With enemies like this, who needs friends?
This is a long-winded way of making a point most readers already likely accept: no matter how bad things get in the US, Europe, Japan, and South Korea, absent the violent overthrow of governments, Russia’s opponents will not relent on their economic sanctions. We will hoist from India Punchline as to where this trajectory too obviously is going:
Germany is heading for a major economic crisis. The head of the German Federation of Trade Unions has been quoted as saying in the weekend, “Entire industries are in danger of collapsing forever because of the gas bottlenecks — especially, chemicals, glass-making, and aluminium industries, which are major suppliers to key automotive sector.” Massive unemployment is likely. When Germany sneezes, of course, Europe catches cold — not only the Eurozone but even post-Brexit Britain.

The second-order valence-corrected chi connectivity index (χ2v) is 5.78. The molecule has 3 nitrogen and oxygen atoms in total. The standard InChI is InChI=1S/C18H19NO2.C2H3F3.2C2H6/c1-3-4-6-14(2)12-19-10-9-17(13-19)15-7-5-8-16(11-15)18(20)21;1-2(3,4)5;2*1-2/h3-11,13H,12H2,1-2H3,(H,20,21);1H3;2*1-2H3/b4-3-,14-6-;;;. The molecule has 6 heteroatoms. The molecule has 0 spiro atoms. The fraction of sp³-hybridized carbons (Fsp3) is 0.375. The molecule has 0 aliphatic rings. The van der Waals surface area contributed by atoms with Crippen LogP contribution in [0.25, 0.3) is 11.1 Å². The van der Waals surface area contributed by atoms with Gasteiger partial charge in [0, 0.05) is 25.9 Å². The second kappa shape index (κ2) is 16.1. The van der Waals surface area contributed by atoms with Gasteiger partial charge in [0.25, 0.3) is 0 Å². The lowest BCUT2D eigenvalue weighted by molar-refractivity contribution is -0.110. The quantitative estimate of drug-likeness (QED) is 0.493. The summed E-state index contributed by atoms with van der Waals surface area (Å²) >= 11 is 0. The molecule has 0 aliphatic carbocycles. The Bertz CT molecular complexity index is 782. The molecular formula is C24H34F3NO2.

Welcome to the European Union’s “sanctions from hell.” The US literally hustled the Europeans into the Ukraine crisis. How many times did Secretary of State Antony Blinken travel to Europe in those critical months in the run-up to the Russian invasion of Ukraine to ensure that the door to any meaningful talks with the Kremlin remained shut! And American energy companies are today making windfall profits selling gas to Europeans. Won’t Europeans have the common intelligence to realise they have been had?
Now, Biden has washed his hands off the gas crisis. He brusquely stated at a press conference in Madrid on June 30 that such premium on oil prices will continue “as long as it takes, so Russia cannot, in fact, defeat Ukraine and move beyond Ukraine. This is a critical, critical position for the world. Here we are. Why do we have NATO?” …
But even if that’s the case [that Russia per Biden is suffering economically and will eventually crumble], how does all that help the Europeans? On the other hand, President Putin’s strategic calculations with respect to the war remain very much on track….Five months into the war, Ukrainians are staring at defeat and Russian army generals know it.